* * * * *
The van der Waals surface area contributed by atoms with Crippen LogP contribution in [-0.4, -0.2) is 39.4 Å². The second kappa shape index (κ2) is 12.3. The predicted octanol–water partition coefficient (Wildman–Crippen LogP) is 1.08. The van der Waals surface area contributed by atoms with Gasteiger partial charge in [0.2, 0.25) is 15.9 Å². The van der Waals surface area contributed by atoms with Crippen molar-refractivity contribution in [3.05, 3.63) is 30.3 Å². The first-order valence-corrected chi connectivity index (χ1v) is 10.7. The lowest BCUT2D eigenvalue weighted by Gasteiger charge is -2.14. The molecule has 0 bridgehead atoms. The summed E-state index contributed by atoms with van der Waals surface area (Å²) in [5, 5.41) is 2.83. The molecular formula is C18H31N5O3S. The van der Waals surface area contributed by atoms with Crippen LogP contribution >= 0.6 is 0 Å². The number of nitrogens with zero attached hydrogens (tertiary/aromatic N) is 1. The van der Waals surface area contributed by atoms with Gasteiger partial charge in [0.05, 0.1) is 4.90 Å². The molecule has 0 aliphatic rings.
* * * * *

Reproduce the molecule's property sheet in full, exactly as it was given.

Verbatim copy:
The van der Waals surface area contributed by atoms with Crippen LogP contribution in [-0.4, -0.2) is 39.4 Å². The second kappa shape index (κ2) is 12.3. The predicted octanol–water partition coefficient (Wildman–Crippen LogP) is 1.08. The van der Waals surface area contributed by atoms with Gasteiger partial charge in [0.2, 0.25) is 15.9 Å². The van der Waals surface area contributed by atoms with Crippen molar-refractivity contribution in [3.05, 3.63) is 30.3 Å². The first-order valence-corrected chi connectivity index (χ1v) is 10.7. The lowest BCUT2D eigenvalue weighted by Gasteiger charge is -2.14. The molecule has 0 bridgehead atoms. The summed E-state index contributed by atoms with van der Waals surface area (Å²) in [5, 5.41) is 2.83. The molecular formula is C18H31N5O3S. The van der Waals surface area contributed by atoms with Crippen LogP contribution >= 0.6 is 0 Å². The number of nitrogens with zero attached hydrogens (tertiary/aromatic N) is 1. The van der Waals surface area contributed by atoms with Gasteiger partial charge in [0.05, 0.1) is 4.90 Å². The molecule has 0 aliphatic rings.